She has used her own experiences in her books. Meeting poachers and self-confessed killers while working as a ranch hand in the Montana Rockies provided the material for "Grizzly Trail" which featured the illegal killing of bears. But where Moffat is strong on abuse she balances evil with retribution; in her books paedophiles and wife batterers suffer equally and more than they would have done in the days of capital punishment. As the Sunday Times said of "Snare": "A tall tale, expertly told, rising to chill heights of wanton evil and quietly disquieting private justice...."
She is an author of place - Death Valley, the Oregon coast, the Scottish Highlands - and a canny opportunist, allowing the environment itself to produce surprises as when, in "Cue the Battered Wife", the bird watcher is showing his holiday slides to his family: small sons bored stiff until the moment a human hand appears in the eagles's nest....
Twenty years ago Moffat discovered the Northern Pennines: a country most conducive to murder with its abandoned mines ( their shafts not always plugged), the little black tarns in wastes of heather, the secret villages clustered below a looming escarpment. Wildness above, apparent tranquillity below, but soft summer evenings and village greens puts Moffat in mind of Sherlock Holmes' dictum that "the vile alleys of London take second place to the dreadful record of sin in the smiling countryside."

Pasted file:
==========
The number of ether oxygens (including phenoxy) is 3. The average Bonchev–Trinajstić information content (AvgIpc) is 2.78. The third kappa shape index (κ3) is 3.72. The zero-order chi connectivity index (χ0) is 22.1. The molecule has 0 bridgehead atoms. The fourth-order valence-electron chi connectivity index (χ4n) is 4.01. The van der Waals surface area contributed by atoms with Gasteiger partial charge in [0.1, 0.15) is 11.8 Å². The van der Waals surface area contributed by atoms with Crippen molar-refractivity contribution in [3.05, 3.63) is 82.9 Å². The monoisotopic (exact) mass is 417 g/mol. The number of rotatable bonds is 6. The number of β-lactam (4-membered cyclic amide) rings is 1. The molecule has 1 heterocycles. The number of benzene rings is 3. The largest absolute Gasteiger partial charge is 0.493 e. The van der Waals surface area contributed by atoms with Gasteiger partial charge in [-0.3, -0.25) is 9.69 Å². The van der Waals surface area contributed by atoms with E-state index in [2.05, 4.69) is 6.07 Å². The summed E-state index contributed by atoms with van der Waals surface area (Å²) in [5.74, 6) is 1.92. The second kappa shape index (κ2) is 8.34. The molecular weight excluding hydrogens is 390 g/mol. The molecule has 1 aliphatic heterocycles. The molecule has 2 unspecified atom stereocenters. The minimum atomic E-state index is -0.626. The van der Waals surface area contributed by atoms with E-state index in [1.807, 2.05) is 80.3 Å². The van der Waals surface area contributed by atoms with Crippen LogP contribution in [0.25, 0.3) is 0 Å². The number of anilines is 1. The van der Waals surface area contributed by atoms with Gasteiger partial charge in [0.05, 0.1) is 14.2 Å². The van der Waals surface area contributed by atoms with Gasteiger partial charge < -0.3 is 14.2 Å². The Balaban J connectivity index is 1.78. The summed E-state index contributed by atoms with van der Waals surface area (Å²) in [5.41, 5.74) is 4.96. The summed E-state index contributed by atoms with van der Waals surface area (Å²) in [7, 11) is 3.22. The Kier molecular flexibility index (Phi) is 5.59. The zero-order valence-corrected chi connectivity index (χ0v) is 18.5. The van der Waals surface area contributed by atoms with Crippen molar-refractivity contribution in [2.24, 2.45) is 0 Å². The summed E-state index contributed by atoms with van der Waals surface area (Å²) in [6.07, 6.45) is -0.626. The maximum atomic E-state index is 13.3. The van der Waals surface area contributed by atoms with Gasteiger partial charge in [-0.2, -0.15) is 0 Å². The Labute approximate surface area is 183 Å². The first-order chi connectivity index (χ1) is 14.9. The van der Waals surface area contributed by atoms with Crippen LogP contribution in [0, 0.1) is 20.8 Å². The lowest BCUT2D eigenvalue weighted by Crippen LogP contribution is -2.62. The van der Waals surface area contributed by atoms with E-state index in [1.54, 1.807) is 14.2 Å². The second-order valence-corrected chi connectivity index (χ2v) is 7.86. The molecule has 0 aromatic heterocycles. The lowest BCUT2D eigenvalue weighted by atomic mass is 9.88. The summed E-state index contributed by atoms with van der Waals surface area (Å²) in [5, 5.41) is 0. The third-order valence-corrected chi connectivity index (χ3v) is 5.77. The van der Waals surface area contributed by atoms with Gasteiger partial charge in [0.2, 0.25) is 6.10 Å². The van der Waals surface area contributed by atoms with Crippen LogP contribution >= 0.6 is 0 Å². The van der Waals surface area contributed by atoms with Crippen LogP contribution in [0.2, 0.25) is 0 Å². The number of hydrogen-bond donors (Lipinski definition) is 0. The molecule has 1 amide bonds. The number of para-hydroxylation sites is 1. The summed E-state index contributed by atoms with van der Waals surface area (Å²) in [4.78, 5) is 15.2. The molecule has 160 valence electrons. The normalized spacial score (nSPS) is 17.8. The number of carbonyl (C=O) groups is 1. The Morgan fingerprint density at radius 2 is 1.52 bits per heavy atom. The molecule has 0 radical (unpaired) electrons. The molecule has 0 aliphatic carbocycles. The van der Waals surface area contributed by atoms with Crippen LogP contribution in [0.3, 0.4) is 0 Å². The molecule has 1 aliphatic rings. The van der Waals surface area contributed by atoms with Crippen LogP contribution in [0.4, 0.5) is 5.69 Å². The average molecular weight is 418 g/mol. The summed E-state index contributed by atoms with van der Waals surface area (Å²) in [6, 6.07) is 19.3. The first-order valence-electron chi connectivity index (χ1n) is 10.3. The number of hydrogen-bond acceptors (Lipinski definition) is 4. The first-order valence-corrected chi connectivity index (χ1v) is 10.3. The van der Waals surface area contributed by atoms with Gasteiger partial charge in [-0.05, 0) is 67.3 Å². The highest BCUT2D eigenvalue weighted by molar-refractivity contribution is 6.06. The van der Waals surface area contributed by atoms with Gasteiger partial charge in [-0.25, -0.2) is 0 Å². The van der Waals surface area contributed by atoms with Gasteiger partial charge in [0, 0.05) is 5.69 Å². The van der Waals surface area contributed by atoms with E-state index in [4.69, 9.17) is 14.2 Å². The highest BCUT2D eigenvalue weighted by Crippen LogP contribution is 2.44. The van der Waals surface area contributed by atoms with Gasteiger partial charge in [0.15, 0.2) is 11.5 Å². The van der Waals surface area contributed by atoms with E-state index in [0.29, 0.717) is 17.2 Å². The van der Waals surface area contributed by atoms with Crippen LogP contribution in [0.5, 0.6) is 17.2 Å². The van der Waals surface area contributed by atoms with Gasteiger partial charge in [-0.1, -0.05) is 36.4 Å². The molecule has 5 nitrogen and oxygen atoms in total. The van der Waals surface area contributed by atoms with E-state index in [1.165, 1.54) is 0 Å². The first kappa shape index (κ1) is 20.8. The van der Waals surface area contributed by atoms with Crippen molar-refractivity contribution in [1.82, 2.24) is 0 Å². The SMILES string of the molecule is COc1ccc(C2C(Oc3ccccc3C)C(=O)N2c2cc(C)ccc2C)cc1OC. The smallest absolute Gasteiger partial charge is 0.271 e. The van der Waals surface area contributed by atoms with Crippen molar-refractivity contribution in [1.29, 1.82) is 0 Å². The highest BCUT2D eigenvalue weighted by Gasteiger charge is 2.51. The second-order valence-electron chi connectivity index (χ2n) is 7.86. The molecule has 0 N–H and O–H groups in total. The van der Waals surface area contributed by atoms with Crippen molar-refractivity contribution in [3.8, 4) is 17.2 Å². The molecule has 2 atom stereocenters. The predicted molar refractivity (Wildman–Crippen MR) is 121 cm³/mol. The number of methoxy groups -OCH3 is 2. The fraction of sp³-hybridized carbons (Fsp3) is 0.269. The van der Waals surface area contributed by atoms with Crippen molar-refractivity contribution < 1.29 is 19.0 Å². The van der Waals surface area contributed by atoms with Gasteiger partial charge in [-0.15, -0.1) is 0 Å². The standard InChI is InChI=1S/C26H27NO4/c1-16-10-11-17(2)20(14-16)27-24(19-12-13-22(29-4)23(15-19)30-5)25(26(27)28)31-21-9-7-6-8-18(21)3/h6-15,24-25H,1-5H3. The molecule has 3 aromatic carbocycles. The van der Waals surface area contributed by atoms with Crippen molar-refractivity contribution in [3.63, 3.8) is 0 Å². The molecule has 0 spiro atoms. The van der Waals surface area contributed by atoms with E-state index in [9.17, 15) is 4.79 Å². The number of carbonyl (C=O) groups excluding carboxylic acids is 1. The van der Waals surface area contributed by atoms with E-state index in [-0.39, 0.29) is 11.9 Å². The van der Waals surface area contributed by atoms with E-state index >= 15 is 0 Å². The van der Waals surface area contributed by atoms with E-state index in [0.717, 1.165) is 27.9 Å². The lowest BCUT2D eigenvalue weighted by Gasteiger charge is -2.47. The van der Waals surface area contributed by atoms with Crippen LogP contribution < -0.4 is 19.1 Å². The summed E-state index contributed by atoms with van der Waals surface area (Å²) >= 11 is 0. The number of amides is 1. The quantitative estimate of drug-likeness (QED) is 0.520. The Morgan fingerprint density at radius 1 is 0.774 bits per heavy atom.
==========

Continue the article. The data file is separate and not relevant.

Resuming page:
In "Dying for Love" the beautiful old lime kilns serve a more sinister purpose than was dreamed of when they were designated Protected Buildings. As one character put it: "Small children were sent out to play unsupervised in the long light evenings. Their big sisters walked home in the owl light, and occasionally throughout the border country one or two of them never made it home. People went missing in winter too but everything was so much easier in summer, warmth indulging fantasy and inducing lust...."